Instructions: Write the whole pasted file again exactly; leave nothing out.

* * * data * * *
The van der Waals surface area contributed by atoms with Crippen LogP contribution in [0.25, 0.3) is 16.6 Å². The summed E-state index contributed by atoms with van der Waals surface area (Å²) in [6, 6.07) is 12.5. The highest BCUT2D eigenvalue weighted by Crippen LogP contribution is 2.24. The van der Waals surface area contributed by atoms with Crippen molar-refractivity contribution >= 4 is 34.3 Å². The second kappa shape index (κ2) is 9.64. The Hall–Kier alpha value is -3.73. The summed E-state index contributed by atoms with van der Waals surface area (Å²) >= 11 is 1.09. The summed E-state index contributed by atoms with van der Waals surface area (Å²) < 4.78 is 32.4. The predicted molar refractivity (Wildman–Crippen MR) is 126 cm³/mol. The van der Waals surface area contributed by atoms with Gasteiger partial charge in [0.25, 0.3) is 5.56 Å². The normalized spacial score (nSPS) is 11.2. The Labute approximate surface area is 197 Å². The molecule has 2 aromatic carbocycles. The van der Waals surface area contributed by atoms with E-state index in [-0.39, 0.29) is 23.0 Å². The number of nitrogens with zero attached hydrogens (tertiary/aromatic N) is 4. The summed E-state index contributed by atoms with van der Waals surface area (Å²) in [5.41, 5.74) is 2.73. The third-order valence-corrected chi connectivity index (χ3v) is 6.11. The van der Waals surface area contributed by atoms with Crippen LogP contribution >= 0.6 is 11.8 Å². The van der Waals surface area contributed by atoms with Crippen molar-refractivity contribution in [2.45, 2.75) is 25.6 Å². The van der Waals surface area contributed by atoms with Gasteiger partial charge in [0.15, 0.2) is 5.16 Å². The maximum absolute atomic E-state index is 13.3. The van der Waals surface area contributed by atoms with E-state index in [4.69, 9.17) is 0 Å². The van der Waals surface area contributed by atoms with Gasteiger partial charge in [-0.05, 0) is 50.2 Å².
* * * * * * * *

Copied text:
The van der Waals surface area contributed by atoms with Crippen LogP contribution in [0.25, 0.3) is 16.6 Å². The summed E-state index contributed by atoms with van der Waals surface area (Å²) in [6, 6.07) is 12.5. The highest BCUT2D eigenvalue weighted by Crippen LogP contribution is 2.24. The van der Waals surface area contributed by atoms with Crippen molar-refractivity contribution >= 4 is 34.3 Å². The second kappa shape index (κ2) is 9.64. The Hall–Kier alpha value is -3.73. The summed E-state index contributed by atoms with van der Waals surface area (Å²) >= 11 is 1.09. The summed E-state index contributed by atoms with van der Waals surface area (Å²) < 4.78 is 32.4. The predicted molar refractivity (Wildman–Crippen MR) is 126 cm³/mol. The van der Waals surface area contributed by atoms with Gasteiger partial charge in [0.25, 0.3) is 5.56 Å². The normalized spacial score (nSPS) is 11.2. The Labute approximate surface area is 197 Å². The molecule has 2 aromatic carbocycles. The van der Waals surface area contributed by atoms with E-state index in [-0.39, 0.29) is 23.0 Å². The number of nitrogens with zero attached hydrogens (tertiary/aromatic N) is 4. The summed E-state index contributed by atoms with van der Waals surface area (Å²) in [5.41, 5.74) is 2.73. The third-order valence-corrected chi connectivity index (χ3v) is 6.11. The van der Waals surface area contributed by atoms with Crippen LogP contribution >= 0.6 is 11.8 Å². The van der Waals surface area contributed by atoms with Crippen molar-refractivity contribution in [2.45, 2.75) is 25.6 Å². The van der Waals surface area contributed by atoms with Gasteiger partial charge in [0.15, 0.2) is 5.16 Å². The maximum absolute atomic E-state index is 13.3. The van der Waals surface area contributed by atoms with E-state index in [4.69, 9.17) is 0 Å². The van der Waals surface area contributed by atoms with Gasteiger partial charge in [-0.05, 0) is 50.2 Å².